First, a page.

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Carlow County - Ireland Genealogical Projects (IGP TM)


John Morris


A Forgotten Carlow Fenian

by EDWARD BYRNE

John Morris was born in Myshall, Co. Carlow. He married in Myshall on 3rd Oct. 1864. His bride was Catherine Sheridan (sister of Ann Sheridan Tracey) of Ballinree, Borris. Two years later in 1866 we find the following report by Saunders in an Irish paper. It tells of his arrest in Fenagh on Sunday 25th Feb. 1866 his importance to the military (50 was offered by the government for information that would lead to the arrest of Morris, a second 50 was added to this sum by Arthur Kavanagh of Borris House) and the imprisonment of Morris in Carlow Gaol for Fenianism.

Arrest of the Head Centre for Carlow

John Morris, the notorious head centre for the County Carlow, was arrested this morning and is now a prisoner in Carlow Goal. The importance of this arrest can scarcely be overestimated, when it is recollected that Morris for many months past, evaded the incessant searches of the police, owing to the widespread sympathy which he enlisted on his side in the district of Fenagh and Myshall. He was one of the most active of the provincial Head Centres, and was several times mentioned during the recent State trials as the consignee of a large number of the "rods" manufactured by the convict Moore.

As far as I can learn the police had no information whatever as to his precise whereabouts, so that his arrest reflects the more credit upon his captors. It appears that a party of five men, under the command of Constable Cox (in charge of the Myshall station), had been the entire of Saturday night in search of Morris, and as a last effort the entire party lay concealed within view of the house of the uncle of the famous Head Centre, a farmer named Edward Nolan, in the townland of Kilmaglash, near Fenagh. After remaining for about two hours from five until seven o'clock in ambush, they observed that the inmates were astir. The entire party proceeded to the house, which they surrounded, Constable Cox and two or three of the men entering it. They immediately rushed to the apartment where they thought it likely they would find Morris, and fortunately succeeded in effecting his arrest after a short but ineffectual struggle on his part to escape.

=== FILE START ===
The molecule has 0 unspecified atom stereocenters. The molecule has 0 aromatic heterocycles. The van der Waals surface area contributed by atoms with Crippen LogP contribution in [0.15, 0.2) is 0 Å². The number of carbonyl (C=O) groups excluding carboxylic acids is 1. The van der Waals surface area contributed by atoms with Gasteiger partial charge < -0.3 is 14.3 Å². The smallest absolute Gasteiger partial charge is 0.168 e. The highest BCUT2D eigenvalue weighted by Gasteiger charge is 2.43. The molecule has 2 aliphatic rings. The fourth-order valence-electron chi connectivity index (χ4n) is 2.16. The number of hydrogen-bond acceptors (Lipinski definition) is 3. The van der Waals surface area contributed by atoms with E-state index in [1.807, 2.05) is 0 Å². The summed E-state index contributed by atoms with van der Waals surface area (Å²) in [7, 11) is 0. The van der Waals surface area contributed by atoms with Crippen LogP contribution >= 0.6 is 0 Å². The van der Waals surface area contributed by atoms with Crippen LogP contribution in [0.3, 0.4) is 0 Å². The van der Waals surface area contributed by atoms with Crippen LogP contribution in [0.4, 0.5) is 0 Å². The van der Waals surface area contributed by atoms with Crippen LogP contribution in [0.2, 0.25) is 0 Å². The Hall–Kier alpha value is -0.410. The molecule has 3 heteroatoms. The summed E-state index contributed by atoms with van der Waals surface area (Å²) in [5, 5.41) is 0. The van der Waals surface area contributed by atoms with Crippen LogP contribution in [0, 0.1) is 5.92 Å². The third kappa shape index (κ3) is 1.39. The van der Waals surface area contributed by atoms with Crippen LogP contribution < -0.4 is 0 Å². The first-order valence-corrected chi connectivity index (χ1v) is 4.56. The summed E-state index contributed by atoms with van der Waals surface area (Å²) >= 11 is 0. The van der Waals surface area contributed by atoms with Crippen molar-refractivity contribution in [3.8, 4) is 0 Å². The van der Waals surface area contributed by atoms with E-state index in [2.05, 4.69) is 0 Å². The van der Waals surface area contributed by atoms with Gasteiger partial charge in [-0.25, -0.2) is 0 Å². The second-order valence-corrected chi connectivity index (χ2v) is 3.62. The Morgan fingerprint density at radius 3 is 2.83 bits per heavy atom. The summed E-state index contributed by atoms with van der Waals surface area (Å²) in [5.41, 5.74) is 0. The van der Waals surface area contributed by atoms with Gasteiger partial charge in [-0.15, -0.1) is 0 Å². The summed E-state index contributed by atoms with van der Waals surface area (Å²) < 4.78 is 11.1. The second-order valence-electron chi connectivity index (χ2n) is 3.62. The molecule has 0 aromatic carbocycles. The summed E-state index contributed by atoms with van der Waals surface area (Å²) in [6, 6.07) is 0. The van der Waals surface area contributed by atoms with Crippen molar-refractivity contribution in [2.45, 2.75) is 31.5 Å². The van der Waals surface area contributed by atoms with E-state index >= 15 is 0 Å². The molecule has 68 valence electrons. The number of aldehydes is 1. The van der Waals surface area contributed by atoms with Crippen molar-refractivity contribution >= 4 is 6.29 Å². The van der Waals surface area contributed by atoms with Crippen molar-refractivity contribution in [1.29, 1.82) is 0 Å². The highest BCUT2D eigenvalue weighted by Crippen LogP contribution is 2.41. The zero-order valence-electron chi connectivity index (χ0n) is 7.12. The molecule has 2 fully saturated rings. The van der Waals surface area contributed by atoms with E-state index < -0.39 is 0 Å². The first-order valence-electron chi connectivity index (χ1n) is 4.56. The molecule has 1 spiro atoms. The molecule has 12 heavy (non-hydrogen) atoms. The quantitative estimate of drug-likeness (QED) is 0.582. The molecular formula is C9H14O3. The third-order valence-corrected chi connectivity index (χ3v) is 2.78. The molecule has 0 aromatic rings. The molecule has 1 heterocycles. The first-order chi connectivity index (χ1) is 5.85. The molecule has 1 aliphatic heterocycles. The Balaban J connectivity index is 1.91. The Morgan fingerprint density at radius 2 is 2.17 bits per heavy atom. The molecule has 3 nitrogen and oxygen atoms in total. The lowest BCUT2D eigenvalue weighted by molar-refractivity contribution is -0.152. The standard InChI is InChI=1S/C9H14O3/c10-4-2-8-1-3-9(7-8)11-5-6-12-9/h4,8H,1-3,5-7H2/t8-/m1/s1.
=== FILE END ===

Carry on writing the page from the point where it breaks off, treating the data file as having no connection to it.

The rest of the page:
He was instantly handcuffed and placed on his uncle's car (which happened to be in readiness at the time to convey the family to a distant chapel), and was brought to Fenagh, where the constable took a second car, and a party of police as an additional guard, and conveyed him direct to Carlow gaol, where he was safely lodged before even the rumour of his arrest got circulation. In the course of the day a number of the local magistrates attended at the gaol and made arrangements for his safe keeping, and I understand, also conferred with the officer in command of the troops, probably with the view of having military placed in charge of the goal.

John Morris was exiled to the United States in 1866 where, we are told, he was prominent in railway circles in Illinois till his retirement in 1895. His death notice in The New World, newspaper (9th March 1912) states: "In no man's breast did love of Ireland glow more ardently and with this was coupled consuming desire to see his country free."

He was survived by his wife and seven children. Fifty five priests attended his funeral Mass, one of whom was his son Rev. John Morris.

Source: Carlow Past & Present. Vol. 1. No. 3. 1990


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